Indonesia cancels nine airline AOCs following safety audit

Singapore
Source: Flightglobal.com
This story is sourced from Flightglobal.com

Indonesia has suspended the air operator’s certificate (AOC) of one well-known commercial airline and the AOCs of eight lesser known players that operated small regional aircraft.

Directorate General of Air Communications (DGAC) director of air certification office, Yurlis Hasibuan, says the AOC of Jatayu Gelang Sejahtera “has been revoked effective today”.

Jatayu, which used to be one of Indonesia’s major passenger airlines, as of August last year stopped operating but Hasibuan says the airline’s owners were planning to resume operations using one Boeing 737-200 for passenger services from Medan, on Indonesia’s Sumatra island, to Penang in Malaysia.

The DGAC revoked its AOC because it only had one aircraft, the requirement in Indonesia is that airlines must have at least two aircraft, and it “was lacking in pilots and human resources”, says Hasibuan.

He adds, the 737-200 was old and needed to undergo a ‘C-check’ which would have cost $120,000.

While Jatayu is the most prominent airline to lose its AOC, because it was planning to operate 150-seat aircraft; Hasibuan says the DGAC also suspended some “charter and commuter” airlines that operate aircraft seating less than 30-passengers.

News reports in Indonesia - quoting from a DGAC statement - say eight airlines, operating aircraft 30-seats or less, have just lost AOCs.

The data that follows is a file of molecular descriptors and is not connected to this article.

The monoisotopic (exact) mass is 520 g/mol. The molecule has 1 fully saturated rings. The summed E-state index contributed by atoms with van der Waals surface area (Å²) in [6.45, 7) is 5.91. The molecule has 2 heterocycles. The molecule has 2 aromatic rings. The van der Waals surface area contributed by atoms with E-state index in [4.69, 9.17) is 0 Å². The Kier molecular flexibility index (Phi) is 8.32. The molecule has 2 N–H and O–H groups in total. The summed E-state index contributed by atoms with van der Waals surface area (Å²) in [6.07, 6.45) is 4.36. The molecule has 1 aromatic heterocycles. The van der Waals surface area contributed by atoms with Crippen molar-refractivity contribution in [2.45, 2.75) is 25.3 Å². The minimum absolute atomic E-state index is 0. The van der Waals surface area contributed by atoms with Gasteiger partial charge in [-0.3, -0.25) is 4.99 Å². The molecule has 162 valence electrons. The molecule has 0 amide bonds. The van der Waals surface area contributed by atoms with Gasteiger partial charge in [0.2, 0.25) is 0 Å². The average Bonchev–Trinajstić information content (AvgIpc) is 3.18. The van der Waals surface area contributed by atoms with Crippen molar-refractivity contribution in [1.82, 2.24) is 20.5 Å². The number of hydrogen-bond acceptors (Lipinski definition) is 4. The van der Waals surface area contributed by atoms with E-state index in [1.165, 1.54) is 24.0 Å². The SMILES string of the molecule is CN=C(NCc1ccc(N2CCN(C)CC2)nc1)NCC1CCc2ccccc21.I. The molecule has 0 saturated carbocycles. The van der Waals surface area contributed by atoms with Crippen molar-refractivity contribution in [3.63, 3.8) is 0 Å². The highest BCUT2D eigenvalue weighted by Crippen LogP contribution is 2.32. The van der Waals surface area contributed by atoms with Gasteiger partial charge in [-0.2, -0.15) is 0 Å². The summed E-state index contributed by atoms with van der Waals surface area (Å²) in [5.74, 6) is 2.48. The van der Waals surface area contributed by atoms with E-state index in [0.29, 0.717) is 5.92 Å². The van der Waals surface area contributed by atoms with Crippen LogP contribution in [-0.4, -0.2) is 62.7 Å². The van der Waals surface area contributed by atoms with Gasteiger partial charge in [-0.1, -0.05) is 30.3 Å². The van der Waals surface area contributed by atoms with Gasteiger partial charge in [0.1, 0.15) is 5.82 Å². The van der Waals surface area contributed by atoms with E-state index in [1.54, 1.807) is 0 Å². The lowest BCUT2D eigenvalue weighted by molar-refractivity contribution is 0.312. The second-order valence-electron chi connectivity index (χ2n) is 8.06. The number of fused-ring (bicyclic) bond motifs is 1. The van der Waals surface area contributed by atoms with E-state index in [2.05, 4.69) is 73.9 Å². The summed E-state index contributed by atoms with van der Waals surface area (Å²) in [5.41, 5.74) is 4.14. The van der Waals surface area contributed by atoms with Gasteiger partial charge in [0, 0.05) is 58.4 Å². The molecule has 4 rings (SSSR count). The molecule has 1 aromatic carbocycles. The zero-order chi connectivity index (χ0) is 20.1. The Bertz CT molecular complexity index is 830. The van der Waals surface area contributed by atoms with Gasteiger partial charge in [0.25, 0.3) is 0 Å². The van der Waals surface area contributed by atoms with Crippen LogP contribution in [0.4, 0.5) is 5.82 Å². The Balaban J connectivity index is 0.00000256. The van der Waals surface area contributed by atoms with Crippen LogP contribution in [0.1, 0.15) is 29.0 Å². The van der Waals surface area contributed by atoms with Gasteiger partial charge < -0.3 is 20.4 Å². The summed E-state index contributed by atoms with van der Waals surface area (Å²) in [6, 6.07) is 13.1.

The reports list the airlines as: Germania Trisila Air, PT SMAC, PT Kua-Kua Aviation, PT Atlas Deltasatya, Survei Udara Penas, Air Transport Services, PT Helizona and PT Sayap Garuda Indah.

Hasibuan at the DGAC says his department is responsible for carrying out the airline safety audits that ultimately determine whether an airline’s AOC is suspended.

He says the safety audits are quarterly and the June audit revealed Adam Air and Garuda Indonesia have improved since the March audit.

The audits cover “20 criteria including whether the airline has developed [better] safety and human resources”, says Hasibuan.

“Garuda’s safety improved because they have [better human] resources and training.”

“Adam Air’s safety improved because they improved the culture” within the organisation and “hired a safety consultant from America” called GHS Aviation.

He says Garuda aims to pass the IATA Operational Safety Audit (IOSA) in August and “Adam Air also plans to have IATA IOSA after they complete with the safety consultant from America.”

Hasibuan adds, the DGAC has been encouraging airlines in Indonesia to buy flight monitoring equipment and software from companies such as Canada’s Flightscape.

The AOCs that have just been cancelled occurred after the June audit, while the four airline AOCs cancelled earlier this year occurred after the March audit. 


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